Two different approaches from different denominations
The College Fix recently conducted a survey of several different religious colleges, both Catholic and Protestant. The results were rather striking: Catholic universities tend to have far more religious diversity on their campuses, while Protestant schools tend to be much more homogeneously Christian, with little to no presence of other religions on their grounds.
Both approaches have merit. The startling ecumenicism of Catholic schools speaks well to the Catholic Church’s tolerance of differing faiths. The Catholic Church, of course, believes and has believed for centuries that it is the one true faith—but it also believes, as the Catechism notes, in “the possibility of choosing between good and evil, and thus of growing in perfection or of failing and sinning.” The Church stresses that man “might of his own accord seek his creator and freely attain his full and blessed perfection by cleaving to him.” This doesn’t mean that the Catholic Church is relativist; only that it recognizes that you cannot force people to join a faith in which they do not believe, and that there is eminent virtue in letting people decide for themselves.
The Protestant schools surveyed by The Fix were far more thoroughly Christian in their campus environments than the Catholic ones: All of the non-Catholic institutions had precisely zero non-Christian student groups on campus. One school required prospective students to affirm their Christian faith before entering. Another school refused to officially recognize any student club except for a Baptist Student Ministries group. These schools thus existed in something of a bubble of Christian faith; we are apt to use the term “bubble” negatively these days, but in the main there is actually nothing intrinsically wrong with living securely in an environment you believe is good and right.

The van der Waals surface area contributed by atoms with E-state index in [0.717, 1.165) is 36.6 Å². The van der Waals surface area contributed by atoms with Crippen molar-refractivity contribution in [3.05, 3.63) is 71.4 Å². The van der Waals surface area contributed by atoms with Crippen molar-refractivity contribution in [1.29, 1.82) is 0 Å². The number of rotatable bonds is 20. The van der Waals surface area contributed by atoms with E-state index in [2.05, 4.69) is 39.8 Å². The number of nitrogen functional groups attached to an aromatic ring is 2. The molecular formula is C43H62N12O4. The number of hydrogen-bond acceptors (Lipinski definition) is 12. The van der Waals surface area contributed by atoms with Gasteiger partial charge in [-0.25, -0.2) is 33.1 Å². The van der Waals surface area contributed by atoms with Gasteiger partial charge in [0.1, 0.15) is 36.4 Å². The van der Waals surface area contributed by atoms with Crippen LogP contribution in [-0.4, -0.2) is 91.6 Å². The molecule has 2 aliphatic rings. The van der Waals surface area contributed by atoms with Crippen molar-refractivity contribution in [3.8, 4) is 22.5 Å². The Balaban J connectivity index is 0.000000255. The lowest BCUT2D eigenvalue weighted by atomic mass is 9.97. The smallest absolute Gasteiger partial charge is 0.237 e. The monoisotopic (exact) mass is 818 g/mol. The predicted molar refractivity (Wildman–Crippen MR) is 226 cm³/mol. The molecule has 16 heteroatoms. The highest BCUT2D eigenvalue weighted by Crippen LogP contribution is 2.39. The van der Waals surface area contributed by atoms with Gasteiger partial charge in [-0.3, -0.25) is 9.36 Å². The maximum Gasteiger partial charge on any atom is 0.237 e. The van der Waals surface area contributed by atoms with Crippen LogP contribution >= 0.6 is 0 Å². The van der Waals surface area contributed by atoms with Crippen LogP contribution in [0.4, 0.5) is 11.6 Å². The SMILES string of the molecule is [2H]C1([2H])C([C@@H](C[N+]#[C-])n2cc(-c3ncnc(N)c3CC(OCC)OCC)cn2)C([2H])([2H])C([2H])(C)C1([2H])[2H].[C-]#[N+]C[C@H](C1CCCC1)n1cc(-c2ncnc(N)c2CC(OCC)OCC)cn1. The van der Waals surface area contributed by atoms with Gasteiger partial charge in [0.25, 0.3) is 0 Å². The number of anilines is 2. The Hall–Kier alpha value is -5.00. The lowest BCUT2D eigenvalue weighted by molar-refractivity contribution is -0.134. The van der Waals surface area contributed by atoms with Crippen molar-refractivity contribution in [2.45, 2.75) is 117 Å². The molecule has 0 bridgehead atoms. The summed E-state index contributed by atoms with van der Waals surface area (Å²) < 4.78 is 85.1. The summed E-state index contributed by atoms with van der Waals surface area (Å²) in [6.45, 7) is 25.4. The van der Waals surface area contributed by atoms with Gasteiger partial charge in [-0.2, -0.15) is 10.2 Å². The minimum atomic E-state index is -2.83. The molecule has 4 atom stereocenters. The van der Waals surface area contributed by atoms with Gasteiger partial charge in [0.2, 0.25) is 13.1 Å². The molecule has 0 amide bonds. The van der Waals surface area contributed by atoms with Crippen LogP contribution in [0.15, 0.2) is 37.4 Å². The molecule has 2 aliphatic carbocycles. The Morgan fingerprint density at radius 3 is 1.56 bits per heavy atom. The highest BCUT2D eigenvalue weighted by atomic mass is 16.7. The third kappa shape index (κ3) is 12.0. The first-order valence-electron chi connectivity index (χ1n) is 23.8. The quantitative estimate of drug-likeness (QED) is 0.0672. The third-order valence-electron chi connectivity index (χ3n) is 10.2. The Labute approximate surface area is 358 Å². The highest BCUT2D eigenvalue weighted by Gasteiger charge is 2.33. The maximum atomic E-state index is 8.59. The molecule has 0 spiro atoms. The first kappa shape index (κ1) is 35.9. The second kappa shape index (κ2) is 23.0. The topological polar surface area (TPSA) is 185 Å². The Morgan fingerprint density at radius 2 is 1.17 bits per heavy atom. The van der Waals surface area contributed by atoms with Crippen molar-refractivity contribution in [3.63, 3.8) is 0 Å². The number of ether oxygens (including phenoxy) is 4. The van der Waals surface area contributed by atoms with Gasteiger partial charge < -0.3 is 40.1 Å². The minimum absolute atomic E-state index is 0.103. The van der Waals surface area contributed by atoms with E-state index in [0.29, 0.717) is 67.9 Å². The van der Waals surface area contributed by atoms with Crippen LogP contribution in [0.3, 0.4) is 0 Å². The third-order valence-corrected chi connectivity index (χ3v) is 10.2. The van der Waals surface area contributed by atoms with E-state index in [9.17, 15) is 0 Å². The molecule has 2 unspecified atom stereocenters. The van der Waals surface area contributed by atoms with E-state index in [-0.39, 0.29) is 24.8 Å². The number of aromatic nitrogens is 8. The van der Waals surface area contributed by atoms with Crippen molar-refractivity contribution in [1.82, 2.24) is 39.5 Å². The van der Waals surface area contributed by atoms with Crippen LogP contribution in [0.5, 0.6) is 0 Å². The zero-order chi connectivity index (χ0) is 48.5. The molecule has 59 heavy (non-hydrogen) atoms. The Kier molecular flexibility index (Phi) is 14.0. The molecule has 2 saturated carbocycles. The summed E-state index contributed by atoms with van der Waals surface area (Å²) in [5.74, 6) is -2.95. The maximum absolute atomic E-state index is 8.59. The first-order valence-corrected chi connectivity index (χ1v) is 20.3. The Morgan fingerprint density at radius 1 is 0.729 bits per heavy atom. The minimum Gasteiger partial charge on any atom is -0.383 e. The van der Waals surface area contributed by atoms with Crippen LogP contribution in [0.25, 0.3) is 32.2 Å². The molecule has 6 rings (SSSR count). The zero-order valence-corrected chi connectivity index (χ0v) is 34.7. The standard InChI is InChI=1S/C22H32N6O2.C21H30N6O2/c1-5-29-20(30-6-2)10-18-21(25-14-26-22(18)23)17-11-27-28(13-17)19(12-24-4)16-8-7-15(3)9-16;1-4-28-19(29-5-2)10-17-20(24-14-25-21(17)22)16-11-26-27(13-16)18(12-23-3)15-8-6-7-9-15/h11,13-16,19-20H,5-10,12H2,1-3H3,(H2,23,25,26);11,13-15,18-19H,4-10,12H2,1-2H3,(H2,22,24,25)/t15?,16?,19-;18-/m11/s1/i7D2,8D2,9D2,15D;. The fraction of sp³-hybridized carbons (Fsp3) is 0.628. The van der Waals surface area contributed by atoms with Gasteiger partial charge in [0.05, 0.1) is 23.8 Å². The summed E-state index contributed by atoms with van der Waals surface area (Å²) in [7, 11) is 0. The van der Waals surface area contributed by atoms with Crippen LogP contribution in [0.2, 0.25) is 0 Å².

In the former, the Catholic Church has cast a broad ecumenical net as part of its educational mission; in the latter, the Protestant schools have offered a more uncompromising and thoroughly Christian experience for their students. Both of these methods of religious higher education have shortcomings as well as merit, of course. It is up to each individual of each faith to figure out what the best approach is. At the very least we can be thankful that the United States has such a broad, vibrant, multifaceted higher education economy, in which everyone of faith can find a school that suits his own spiritual needs, whatever form they may take.
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